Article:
Even our current level of military expenditures could be matched over time by a sufficiently aggressive collation, and if we are trying to project power very far from our shores, adversaries would not have to come close to matching it in order to defeat us. The saying “no land wars in Asia” is there for a reason. And we are unlikely to maintain our current spending levels as a percentage of GDP. America is deeply in debt, and has an enormous structural deficit. We are in need of severe budget reform, which primarily means entitlement reform, but will very likely require reductions in military expenditures. These cannot be made imprudently. Reducing expenditures prudently means reducing commitments. Consider that, though it is losing global share, Europe has a larger population and economy than does America. We must, in our own self-interest, place Europeans (and Japanese, Koreans, and others) in the position of defending their own interests to a much greater degree than they do today. We need real allies.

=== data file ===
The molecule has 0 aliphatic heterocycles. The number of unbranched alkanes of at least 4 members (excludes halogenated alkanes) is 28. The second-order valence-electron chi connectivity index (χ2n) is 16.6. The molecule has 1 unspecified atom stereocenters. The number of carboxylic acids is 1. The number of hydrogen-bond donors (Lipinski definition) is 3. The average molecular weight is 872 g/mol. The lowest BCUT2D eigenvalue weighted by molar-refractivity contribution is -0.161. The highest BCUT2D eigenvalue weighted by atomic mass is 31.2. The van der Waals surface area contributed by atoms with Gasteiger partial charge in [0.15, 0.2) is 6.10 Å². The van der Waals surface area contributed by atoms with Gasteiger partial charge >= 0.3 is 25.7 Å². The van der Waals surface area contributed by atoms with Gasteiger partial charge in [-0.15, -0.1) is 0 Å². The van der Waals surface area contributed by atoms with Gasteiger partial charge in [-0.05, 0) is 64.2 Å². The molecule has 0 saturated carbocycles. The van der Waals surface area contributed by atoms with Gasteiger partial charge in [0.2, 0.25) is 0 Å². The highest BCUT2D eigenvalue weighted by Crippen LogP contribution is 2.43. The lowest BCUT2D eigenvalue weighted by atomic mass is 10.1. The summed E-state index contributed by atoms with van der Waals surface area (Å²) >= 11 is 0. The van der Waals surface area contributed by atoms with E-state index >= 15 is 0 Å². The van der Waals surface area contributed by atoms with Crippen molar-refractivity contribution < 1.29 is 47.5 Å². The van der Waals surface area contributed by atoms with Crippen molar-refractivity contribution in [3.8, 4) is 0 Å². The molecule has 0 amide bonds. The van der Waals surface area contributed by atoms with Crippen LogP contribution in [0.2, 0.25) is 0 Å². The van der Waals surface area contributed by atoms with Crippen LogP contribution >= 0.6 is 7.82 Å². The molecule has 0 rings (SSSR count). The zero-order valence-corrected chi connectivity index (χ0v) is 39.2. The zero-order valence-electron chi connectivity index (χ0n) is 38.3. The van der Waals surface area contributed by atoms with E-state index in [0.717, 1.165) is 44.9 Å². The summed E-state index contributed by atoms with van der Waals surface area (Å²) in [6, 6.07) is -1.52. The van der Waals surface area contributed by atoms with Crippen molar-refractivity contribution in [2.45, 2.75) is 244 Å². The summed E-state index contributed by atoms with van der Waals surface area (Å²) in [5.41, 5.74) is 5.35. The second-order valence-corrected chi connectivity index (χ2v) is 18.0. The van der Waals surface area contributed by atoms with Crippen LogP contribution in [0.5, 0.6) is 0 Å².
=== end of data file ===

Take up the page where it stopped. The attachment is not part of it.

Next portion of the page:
The quid pro quo is that you don’t order allies around, you work with them, and they get say. This will create risks, and some degree of loss of control, versus the case of perpetual U.S. global military dominance. But that dominance will not persist indefinitely anyway. Wishing it weren’t so won’t change it.

Jim Manzi is CEO of Applied Predictive Technologies (APT), an applied artificial intelligence software company.